Paul Erik Nelson's Home Office
Jan 12, 2018 03:12PM
By Alex Priest
In the historic Loveland Park neighborhood, quietly nestled away along a tree-lined street, there is a home and homeowner with an uncanny fervor for contemporary style and historic authenticity.
Perched atop a grassy lawn, architect Paul Erik Nelson’s 4,400-square-foot residence stands regal with worthy bones updated with deliberate modifications. Nelson, who is the sole partner of PEN Architects—a firm known for both restorations and new builds—took this home as an architectural project and space for his growing family.
Built in 1937, the home was designed by Reinholdt Frederick Hennig in an art moderne style (sometimes called “streamline modern”), which is essentially a refined version of art deco. In line with this architectural style, the home features curvilinear elements inside, such as the stairs, as well as rounded corners around the windows.
Through researching the home, its historic neighborhood, and the original architect in preparation for renovations, Nelson learned that his home has several other companions built with the Farronwall technique before World War II in Nebraska. He explains that the Farronwall technique involves brick masonry that provides a formwork for pouring concrete floors. A hollow space between the massive walls helps to ventilate the house.
Farronwall construction methods were low-cost, and the structures are known for their unique bombproof sturdiness. “We do feel very safe in this house,” Nelson says, “and older neighbors have told us they took shelter in it during the 1973 tornado.”
In the history of the residence, the Nelsons are the fourth owners—and the home’s exterior offers clues to its evolution. Instead of trying to hide previous renovations, he identified them in horizontal charcoal-gray shingles that accent Hennig’s original beige square bricks. Nelson envisioned “not fighting with the original character” while keeping it light with his own renovations.
To passersby on the street, his front yard’s modern treehouse offers one of his own attention-grabbing additions to the plot of land.
“The treehouse is floating and quite transparent, which is a playful contrast to the heavier more massive feeling of the house sitting on the ground,” Nelson says. “When I built it, the idea was to reuse materials from the original house and yard to enhance its physical connection. The horizontally laid wood slats do relate to some of the linear masonry detailing on the house. We liked the look of the treehouse so much we repeated some of the same architectural elements on an upper-level addition added recently.”
After purchasing the home, Nelson began removing years of ad hoc additives to reveal Henning’s original detailing and intent. “I could tell there was something special hidden,” he says.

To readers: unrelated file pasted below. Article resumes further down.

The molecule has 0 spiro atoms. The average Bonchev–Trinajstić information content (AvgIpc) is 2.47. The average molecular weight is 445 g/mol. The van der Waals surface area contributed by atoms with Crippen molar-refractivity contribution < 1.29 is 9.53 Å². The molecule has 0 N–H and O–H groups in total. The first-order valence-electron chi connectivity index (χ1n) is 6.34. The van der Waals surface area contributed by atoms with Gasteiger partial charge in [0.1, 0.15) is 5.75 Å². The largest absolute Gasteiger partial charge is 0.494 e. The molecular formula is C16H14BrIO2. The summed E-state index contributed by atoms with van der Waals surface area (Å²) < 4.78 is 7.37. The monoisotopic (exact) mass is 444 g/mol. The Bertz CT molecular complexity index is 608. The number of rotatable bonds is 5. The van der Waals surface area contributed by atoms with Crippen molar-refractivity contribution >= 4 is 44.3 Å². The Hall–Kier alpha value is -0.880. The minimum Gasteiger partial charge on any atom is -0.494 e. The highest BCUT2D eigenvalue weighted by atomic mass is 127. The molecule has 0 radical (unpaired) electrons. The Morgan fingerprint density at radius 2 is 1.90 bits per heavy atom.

Peeling back the layers of the home’s history and functionality, he reorganized the space with warm wood floors, a new centralized kitchen, eclectic accents, and even turned a former garage into a family room. Some original details—including a rounded staircase off the entry foyer and calico fireplace—remain as a nod to the past. Nelson also opened up the second-floor master bathroom, adding large windows and tub that look out onto a lush back and side yard. This updated space includes protruding windows that double as display areas for personal items. It is through these calculated updates and personal touches that the Nelson family is transforming their 80-year-old home to work for their contemporary needs.
His sense of searching for the bones of a place and proposing tactical updates are also what Nelson pursues in his architecture practice. His office, conveniently located above the garage, is a light-drenched space with rolls of construction documents and balsa wood models neatly organized throughout. Two large iMac screens sit on an elongated desk scattered with notes, family mementos, and design periodicals.
Nelson started PEN in 2011 as a one-man-shop specializing in both commercial and residential architecture. To date, he has completed more than 40 architectural and historic preservation projects. For some of his work prior to establishing PEN, Nelson won an American Institute of Architects award for his work on the Joy Residence, Salhany Residence, and Whitcomb Conservatory on the campus of Doane College.
His approach to design allows each project to develop without a preconceived notion or style. What emerges, like his residence, is a studied product derived from an authentic process where appropriate additives coalesce alongside historic preservation—synchronicity at its best.
Visit penarchitect.com for more information about Paul Erik Nelson’s architectural work.
This article was printed in the January/February 2018 edition of Omaha Home.